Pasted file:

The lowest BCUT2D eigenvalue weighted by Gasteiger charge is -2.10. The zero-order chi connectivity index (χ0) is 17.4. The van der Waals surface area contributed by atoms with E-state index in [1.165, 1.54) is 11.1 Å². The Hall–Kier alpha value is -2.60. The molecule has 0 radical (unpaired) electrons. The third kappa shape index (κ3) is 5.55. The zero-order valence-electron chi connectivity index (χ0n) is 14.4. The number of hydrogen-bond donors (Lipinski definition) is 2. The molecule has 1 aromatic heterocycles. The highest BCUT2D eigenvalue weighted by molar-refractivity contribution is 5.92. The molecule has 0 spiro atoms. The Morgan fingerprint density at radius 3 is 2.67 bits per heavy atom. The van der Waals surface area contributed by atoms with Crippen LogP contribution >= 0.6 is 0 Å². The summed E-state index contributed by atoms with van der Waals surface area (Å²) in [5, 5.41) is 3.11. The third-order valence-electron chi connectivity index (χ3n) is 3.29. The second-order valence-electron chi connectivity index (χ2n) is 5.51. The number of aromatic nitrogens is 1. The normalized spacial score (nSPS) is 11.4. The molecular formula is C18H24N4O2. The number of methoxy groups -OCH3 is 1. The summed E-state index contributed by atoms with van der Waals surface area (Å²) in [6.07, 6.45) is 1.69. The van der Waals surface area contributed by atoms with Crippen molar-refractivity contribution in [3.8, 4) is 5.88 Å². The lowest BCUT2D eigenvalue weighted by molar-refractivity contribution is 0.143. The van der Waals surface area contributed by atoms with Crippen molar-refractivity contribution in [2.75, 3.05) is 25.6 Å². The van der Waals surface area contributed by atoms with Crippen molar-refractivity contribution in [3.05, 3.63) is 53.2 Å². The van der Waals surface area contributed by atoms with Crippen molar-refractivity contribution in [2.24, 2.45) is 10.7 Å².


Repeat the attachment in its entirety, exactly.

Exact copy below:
The lowest BCUT2D eigenvalue weighted by Gasteiger charge is -2.10. The zero-order chi connectivity index (χ0) is 17.4. The van der Waals surface area contributed by atoms with E-state index in [1.165, 1.54) is 11.1 Å². The Hall–Kier alpha value is -2.60. The molecule has 0 radical (unpaired) electrons. The third kappa shape index (κ3) is 5.55. The zero-order valence-electron chi connectivity index (χ0n) is 14.4. The number of hydrogen-bond donors (Lipinski definition) is 2. The molecule has 1 aromatic heterocycles. The highest BCUT2D eigenvalue weighted by molar-refractivity contribution is 5.92. The molecule has 0 spiro atoms. The Morgan fingerprint density at radius 3 is 2.67 bits per heavy atom. The van der Waals surface area contributed by atoms with Crippen LogP contribution >= 0.6 is 0 Å². The summed E-state index contributed by atoms with van der Waals surface area (Å²) in [5, 5.41) is 3.11. The third-order valence-electron chi connectivity index (χ3n) is 3.29. The second-order valence-electron chi connectivity index (χ2n) is 5.51. The number of aromatic nitrogens is 1. The normalized spacial score (nSPS) is 11.4. The molecular formula is C18H24N4O2. The number of methoxy groups -OCH3 is 1. The summed E-state index contributed by atoms with van der Waals surface area (Å²) in [6.07, 6.45) is 1.69. The van der Waals surface area contributed by atoms with Crippen molar-refractivity contribution in [3.8, 4) is 5.88 Å². The lowest BCUT2D eigenvalue weighted by molar-refractivity contribution is 0.143. The van der Waals surface area contributed by atoms with Crippen molar-refractivity contribution in [2.75, 3.05) is 25.6 Å². The van der Waals surface area contributed by atoms with Crippen molar-refractivity contribution in [3.05, 3.63) is 53.2 Å². The van der Waals surface area contributed by atoms with Crippen molar-refractivity contribution in [2.24, 2.45) is 10.7 Å².